Host to host VPN

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This example sets up an IPsec connection between two hosts called "east" and "west". (these names are also used for our daily tests, and you can find lots of configuration examples in our test suite) eth0 WEST eth1 --[internet]-- eth1 EAST eth0

Libreswan uses the terms "left" and "right" to describe endpoints. We will use left for west and east for right. We will be using raw RSA keys, and not pre shared keys (PSK) because it is safer (and easier!)

Generate a raw RSA host key on each end and show the key for use in our configuration file. Note that the raw key blobs span several lines. We reduced them here for readability. Ensure they appear on a single line in your ipsec.conf.

[root@west ~]# ipsec newhostkey --output /etc/ipsec.secrets
Generated RSA key pair using the NSS database
[root@west ~]# ipsec showhostkey --left
	# rsakey AQOrlo+hO
	leftrsasigkey=0sAQOrlo+hOafUZDlCQmXFrje/oZm [...] W2n417C/4urYHQkCvuIQ==
[root@west ~]# 

Repeat for east using right:

[root@east ~]# ipsec newhostkey --output /etc/ipsec.secrets
Generated RSA key pair using the NSS database
[root@east ~]# ipsec showhostkey --right
	# rsakey AQO3fwC6n
	rightrsasigkey=0sAQO3fwC6nSSGgt64DWiYZzuHbc4 [...] D/v8t5YTQ==

You should now have a file called /etc/ipsec.secrets on both sides, which contain the public component of the RSA key. The secret part is stored in /etc/ipsec.d/*.db files, also called the "NSS database". You can protect this database with a passphrase if you want, but it will prevent the machine from bringing up the tunnel on boot, as a human would need to enter the passphrase. Note that on older openswan versions compiled without HAVE_NSS, the /etc/ipsec.secret file actually contains the secret part of the rsa keypair as well.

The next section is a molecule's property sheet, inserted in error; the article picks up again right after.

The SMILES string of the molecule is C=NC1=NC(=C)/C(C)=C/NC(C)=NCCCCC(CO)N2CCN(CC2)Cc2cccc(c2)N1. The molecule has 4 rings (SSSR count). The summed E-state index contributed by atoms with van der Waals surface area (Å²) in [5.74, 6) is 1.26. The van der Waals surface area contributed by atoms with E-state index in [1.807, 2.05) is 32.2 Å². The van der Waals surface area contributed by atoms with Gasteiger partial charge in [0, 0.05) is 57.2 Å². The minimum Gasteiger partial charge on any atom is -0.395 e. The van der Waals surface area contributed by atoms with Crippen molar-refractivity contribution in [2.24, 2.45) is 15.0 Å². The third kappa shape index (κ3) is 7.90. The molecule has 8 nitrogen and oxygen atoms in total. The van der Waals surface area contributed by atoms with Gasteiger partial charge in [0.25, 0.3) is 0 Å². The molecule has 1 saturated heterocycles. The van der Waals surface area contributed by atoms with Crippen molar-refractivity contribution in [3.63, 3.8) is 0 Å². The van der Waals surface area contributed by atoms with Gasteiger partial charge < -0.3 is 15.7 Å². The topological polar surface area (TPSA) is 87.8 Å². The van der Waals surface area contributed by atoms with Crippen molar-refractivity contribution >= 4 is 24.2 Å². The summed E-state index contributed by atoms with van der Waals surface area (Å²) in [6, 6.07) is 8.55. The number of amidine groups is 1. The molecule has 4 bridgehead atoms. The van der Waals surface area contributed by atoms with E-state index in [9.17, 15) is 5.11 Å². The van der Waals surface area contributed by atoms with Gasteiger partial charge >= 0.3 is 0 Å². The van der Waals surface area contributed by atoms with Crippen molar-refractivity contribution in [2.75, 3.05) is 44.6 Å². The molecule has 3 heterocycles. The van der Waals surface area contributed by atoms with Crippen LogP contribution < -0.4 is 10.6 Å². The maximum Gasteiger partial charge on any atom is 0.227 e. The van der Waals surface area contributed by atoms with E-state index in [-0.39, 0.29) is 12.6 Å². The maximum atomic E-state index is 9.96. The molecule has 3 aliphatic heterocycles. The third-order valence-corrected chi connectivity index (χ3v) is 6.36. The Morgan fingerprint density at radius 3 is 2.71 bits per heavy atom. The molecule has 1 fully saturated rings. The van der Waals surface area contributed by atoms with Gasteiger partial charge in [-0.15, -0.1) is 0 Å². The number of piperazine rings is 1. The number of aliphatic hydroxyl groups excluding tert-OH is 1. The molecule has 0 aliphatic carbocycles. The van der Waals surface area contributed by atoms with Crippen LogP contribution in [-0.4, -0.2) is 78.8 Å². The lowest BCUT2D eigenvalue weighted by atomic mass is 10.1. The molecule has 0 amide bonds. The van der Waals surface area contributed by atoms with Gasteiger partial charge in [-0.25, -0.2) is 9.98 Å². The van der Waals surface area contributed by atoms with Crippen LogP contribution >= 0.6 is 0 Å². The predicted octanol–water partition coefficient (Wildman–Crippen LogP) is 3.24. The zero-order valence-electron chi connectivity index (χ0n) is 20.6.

Now we are ready to make a simple /etc/ipsec.conf file for our host to host tunnel. The leftrsasigkey/rightrsasigkey from above, are added to the configuration below.

# /etc/ipsec.conf
# The version 2 is only required for compatibility with openswan
version 2

config setup

conn mytunnel
    leftrsasigkey=0sAQOrlo+hOafUZDlCQmXFrje/oZm [...] W2n417C/4urYHQkCvuIQ==
    rightrsasigkey=0sAQO3fwC6nSSGgt64DWiYZzuHbc4 [...] D/v8t5YTQ==
    # use auto=start when done testing the tunnel

You can use the identical configuration file on both east and west. They will auto-detect if they are "left" or "right".

First, ensure ipsec is started:

ipsec setup start

Then ensure the connection loaded:

ipsec auto --add mytunnel

And then try and bring up the tunnel:

ipsec auto --up mytunnel

If all went well, you should see something like:

# ipsec auto --up  mytunnel
104 "mytunnel" #1: STATE_MAIN_I1: initiate
003 "mytunnel" #1: received Vendor ID payload [Dead Peer Detection]
003 "mytunnel" #1: received Vendor ID payload [FRAGMENTATION]
106 "mytunnel" #1: STATE_MAIN_I2: sent MI2, expecting MR2
108 "mytunnel" #1: STATE_MAIN_I3: sent MI3, expecting MR3
003 "mytunnel" #1: received Vendor ID payload [CAN-IKEv2]
004 "mytunnel" #1: STATE_MAIN_I4: ISAKMP SA established {auth=RSA_SIG cipher=aes_128 prf=sha group=MODP2048}
117 "mytunnel" #2: STATE_QUICK_I1: initiate
004 "mytunnel" #2: STATE_QUICK_I2: sent QI2, IPsec SA established tunnel mode {ESP=>0xESPESP<0xESPESP xfrm=AES_128-HMAC_SHA1 NATOA=none NATD=none DPD=passive}

If you want the tunnel to start when the machine starts, change "auto=add" to "auto=start". Also ensure that your system starts the ipsec service on boot. This can be done using the "service" or "systemctl" command, depending on the init system used for the server.